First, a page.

Bruised and bloodied by his early primary defeats–and by some $25 million in negative ads run against him by the Steve Forbes campaign–Dole locked up the nomination in March. He took a week off in April to bask in the Florida sun; his campaign went on vacation for a month. Don Sipple, the campaign’s chief strategist, was unable to speak to the “Big Dog,” as he called him, while Dole was working on his tan. Sipple was worried, and for good reason. No ideas were percolating, no plans being made, no strategy forming. Dole had talked of assembling a group of elders to hash out themes; it never happened. The Kansan had won the nomination with a bare-bones, hard-knuckled game of attrition: run as far to the right as he had to, then outspend or outlast Gramm, Lamar Alexander, Forbes and finally Buchanan.

During the primaries, Sipple concluded that Dole’s people were all Washington insiders obsessed with process. They didn’t seem to know or care what the voters were interested in or worried about. They busied themselves with the calendar, with filing deadlines and debate schedules–everything but ideas. They were always running around with copy torn from the wires, worried about what the A.P. was reporting. Nobody watched TV.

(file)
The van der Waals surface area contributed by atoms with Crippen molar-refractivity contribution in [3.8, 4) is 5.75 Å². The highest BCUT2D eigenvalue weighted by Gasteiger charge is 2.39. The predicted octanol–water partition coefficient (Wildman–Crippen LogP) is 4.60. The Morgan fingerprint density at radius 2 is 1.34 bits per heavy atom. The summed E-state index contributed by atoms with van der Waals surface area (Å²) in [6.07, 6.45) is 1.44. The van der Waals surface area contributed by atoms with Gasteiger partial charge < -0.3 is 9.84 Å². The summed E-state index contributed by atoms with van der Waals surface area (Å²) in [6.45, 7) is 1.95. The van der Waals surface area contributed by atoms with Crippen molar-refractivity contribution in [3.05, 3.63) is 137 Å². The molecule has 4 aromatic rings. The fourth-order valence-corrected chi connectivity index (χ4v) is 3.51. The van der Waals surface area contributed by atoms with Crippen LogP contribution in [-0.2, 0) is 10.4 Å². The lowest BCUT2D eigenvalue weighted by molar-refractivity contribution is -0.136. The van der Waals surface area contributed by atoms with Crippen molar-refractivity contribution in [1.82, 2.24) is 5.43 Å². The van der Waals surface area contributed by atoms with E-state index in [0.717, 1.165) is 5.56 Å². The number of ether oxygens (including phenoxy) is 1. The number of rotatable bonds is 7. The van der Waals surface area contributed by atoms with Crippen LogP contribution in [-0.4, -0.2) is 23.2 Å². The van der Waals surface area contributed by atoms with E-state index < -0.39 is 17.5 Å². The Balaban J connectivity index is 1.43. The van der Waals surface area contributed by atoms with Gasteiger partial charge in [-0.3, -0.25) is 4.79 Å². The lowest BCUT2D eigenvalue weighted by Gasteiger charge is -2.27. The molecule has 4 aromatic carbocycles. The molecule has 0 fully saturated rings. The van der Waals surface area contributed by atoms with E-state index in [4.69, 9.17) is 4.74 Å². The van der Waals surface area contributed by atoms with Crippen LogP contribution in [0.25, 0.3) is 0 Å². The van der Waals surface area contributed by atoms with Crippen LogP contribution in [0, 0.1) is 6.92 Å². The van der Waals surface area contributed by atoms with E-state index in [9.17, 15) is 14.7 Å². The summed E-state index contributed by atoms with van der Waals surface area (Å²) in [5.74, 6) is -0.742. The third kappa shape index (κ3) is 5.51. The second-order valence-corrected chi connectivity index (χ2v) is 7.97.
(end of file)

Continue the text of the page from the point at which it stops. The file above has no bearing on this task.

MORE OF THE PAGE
Sipple at first thought speeches would help. He recommended a series of high-profile addresses on hot-button subjects to get the campaign through the money crunch of spring and summer. But nothing happened. With the campaign close to broke, dozens of staff members were laid off, so there was no material for speeches. In late April, Sipple went to Reed. “Nothing’s happening,” he complained. Reed told Sipple that Dole wasn’t engaged yet. “He doesn’t want to worry about this now,” said the campaign chief.